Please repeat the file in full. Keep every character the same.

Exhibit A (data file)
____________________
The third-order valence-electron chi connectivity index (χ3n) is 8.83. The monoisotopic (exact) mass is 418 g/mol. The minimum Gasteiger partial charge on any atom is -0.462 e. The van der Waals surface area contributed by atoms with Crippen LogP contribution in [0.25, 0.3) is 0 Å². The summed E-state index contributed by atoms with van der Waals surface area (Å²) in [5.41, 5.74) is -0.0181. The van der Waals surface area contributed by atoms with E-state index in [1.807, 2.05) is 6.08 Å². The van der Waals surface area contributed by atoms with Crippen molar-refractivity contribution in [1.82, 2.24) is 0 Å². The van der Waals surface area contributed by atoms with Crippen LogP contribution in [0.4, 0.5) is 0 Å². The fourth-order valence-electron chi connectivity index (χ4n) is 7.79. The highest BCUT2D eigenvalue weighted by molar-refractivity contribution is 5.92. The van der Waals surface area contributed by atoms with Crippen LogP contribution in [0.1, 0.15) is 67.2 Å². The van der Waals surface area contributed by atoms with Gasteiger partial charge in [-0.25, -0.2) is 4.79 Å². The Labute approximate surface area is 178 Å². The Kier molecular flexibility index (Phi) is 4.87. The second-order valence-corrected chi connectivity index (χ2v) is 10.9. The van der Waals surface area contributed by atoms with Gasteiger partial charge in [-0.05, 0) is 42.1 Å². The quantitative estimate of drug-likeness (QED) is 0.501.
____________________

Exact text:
The third-order valence-electron chi connectivity index (χ3n) is 8.83. The monoisotopic (exact) mass is 418 g/mol. The minimum Gasteiger partial charge on any atom is -0.462 e. The van der Waals surface area contributed by atoms with Crippen LogP contribution in [0.25, 0.3) is 0 Å². The summed E-state index contributed by atoms with van der Waals surface area (Å²) in [5.41, 5.74) is -0.0181. The van der Waals surface area contributed by atoms with E-state index in [1.807, 2.05) is 6.08 Å². The van der Waals surface area contributed by atoms with Crippen molar-refractivity contribution in [1.82, 2.24) is 0 Å². The van der Waals surface area contributed by atoms with Crippen LogP contribution in [0.4, 0.5) is 0 Å². The fourth-order valence-electron chi connectivity index (χ4n) is 7.79. The highest BCUT2D eigenvalue weighted by molar-refractivity contribution is 5.92. The van der Waals surface area contributed by atoms with Crippen LogP contribution in [0.1, 0.15) is 67.2 Å². The van der Waals surface area contributed by atoms with Gasteiger partial charge in [-0.25, -0.2) is 4.79 Å². The Labute approximate surface area is 178 Å². The Kier molecular flexibility index (Phi) is 4.87. The second-order valence-corrected chi connectivity index (χ2v) is 10.9. The van der Waals surface area contributed by atoms with Gasteiger partial charge in [-0.05, 0) is 42.1 Å². The quantitative estimate of drug-likeness (QED) is 0.501.